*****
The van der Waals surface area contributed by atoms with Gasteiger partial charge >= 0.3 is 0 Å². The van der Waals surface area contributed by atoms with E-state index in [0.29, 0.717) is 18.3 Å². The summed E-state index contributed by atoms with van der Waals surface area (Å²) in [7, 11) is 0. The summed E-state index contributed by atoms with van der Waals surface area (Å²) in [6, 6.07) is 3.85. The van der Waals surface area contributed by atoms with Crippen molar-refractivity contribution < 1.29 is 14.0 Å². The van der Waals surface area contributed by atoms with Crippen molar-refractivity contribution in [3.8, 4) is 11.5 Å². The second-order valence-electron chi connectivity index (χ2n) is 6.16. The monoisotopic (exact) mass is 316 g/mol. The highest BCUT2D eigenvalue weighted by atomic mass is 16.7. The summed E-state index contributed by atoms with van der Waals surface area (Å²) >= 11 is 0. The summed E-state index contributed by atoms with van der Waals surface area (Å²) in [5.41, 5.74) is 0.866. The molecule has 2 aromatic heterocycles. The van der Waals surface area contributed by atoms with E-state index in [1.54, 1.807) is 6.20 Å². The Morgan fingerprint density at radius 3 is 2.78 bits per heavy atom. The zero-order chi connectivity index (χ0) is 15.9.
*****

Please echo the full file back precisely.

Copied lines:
The van der Waals surface area contributed by atoms with Gasteiger partial charge >= 0.3 is 0 Å². The van der Waals surface area contributed by atoms with E-state index in [0.29, 0.717) is 18.3 Å². The summed E-state index contributed by atoms with van der Waals surface area (Å²) in [7, 11) is 0. The summed E-state index contributed by atoms with van der Waals surface area (Å²) in [6, 6.07) is 3.85. The van der Waals surface area contributed by atoms with Crippen molar-refractivity contribution < 1.29 is 14.0 Å². The van der Waals surface area contributed by atoms with Crippen molar-refractivity contribution in [3.8, 4) is 11.5 Å². The second-order valence-electron chi connectivity index (χ2n) is 6.16. The monoisotopic (exact) mass is 316 g/mol. The highest BCUT2D eigenvalue weighted by atomic mass is 16.7. The summed E-state index contributed by atoms with van der Waals surface area (Å²) >= 11 is 0. The summed E-state index contributed by atoms with van der Waals surface area (Å²) in [5.41, 5.74) is 0.866. The molecule has 2 aromatic heterocycles. The van der Waals surface area contributed by atoms with E-state index in [1.54, 1.807) is 6.20 Å². The Morgan fingerprint density at radius 3 is 2.78 bits per heavy atom. The zero-order chi connectivity index (χ0) is 15.9.